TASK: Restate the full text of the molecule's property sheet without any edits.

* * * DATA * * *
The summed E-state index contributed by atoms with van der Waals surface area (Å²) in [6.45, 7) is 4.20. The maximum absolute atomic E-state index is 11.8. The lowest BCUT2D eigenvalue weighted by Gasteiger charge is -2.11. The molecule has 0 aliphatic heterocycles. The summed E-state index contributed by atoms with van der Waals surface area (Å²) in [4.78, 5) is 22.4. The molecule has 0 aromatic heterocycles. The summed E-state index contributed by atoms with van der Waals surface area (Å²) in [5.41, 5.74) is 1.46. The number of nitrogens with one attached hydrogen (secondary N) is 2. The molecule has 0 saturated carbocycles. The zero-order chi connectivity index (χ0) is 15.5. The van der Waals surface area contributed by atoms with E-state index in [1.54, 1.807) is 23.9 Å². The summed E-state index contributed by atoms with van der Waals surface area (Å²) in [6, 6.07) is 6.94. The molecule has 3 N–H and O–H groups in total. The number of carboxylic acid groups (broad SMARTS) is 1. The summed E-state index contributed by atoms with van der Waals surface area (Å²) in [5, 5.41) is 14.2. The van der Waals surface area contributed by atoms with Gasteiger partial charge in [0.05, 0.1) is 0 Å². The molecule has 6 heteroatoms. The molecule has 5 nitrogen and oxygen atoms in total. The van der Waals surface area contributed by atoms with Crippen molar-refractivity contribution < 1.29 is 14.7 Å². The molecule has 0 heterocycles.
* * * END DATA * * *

The summed E-state index contributed by atoms with van der Waals surface area (Å²) in [6.45, 7) is 4.20. The maximum absolute atomic E-state index is 11.8. The lowest BCUT2D eigenvalue weighted by Gasteiger charge is -2.11. The molecule has 0 aliphatic heterocycles. The summed E-state index contributed by atoms with van der Waals surface area (Å²) in [4.78, 5) is 22.4. The molecule has 0 aromatic heterocycles. The summed E-state index contributed by atoms with van der Waals surface area (Å²) in [5.41, 5.74) is 1.46. The number of nitrogens with one attached hydrogen (secondary N) is 2. The molecule has 0 saturated carbocycles. The zero-order chi connectivity index (χ0) is 15.5. The van der Waals surface area contributed by atoms with E-state index in [1.54, 1.807) is 23.9 Å². The summed E-state index contributed by atoms with van der Waals surface area (Å²) in [6, 6.07) is 6.94. The molecule has 3 N–H and O–H groups in total. The number of carboxylic acid groups (broad SMARTS) is 1. The summed E-state index contributed by atoms with van der Waals surface area (Å²) in [5, 5.41) is 14.2. The van der Waals surface area contributed by atoms with Gasteiger partial charge in [0.05, 0.1) is 0 Å². The molecule has 6 heteroatoms. The molecule has 5 nitrogen and oxygen atoms in total. The van der Waals surface area contributed by atoms with Crippen molar-refractivity contribution < 1.29 is 14.7 Å². The molecule has 0 heterocycles.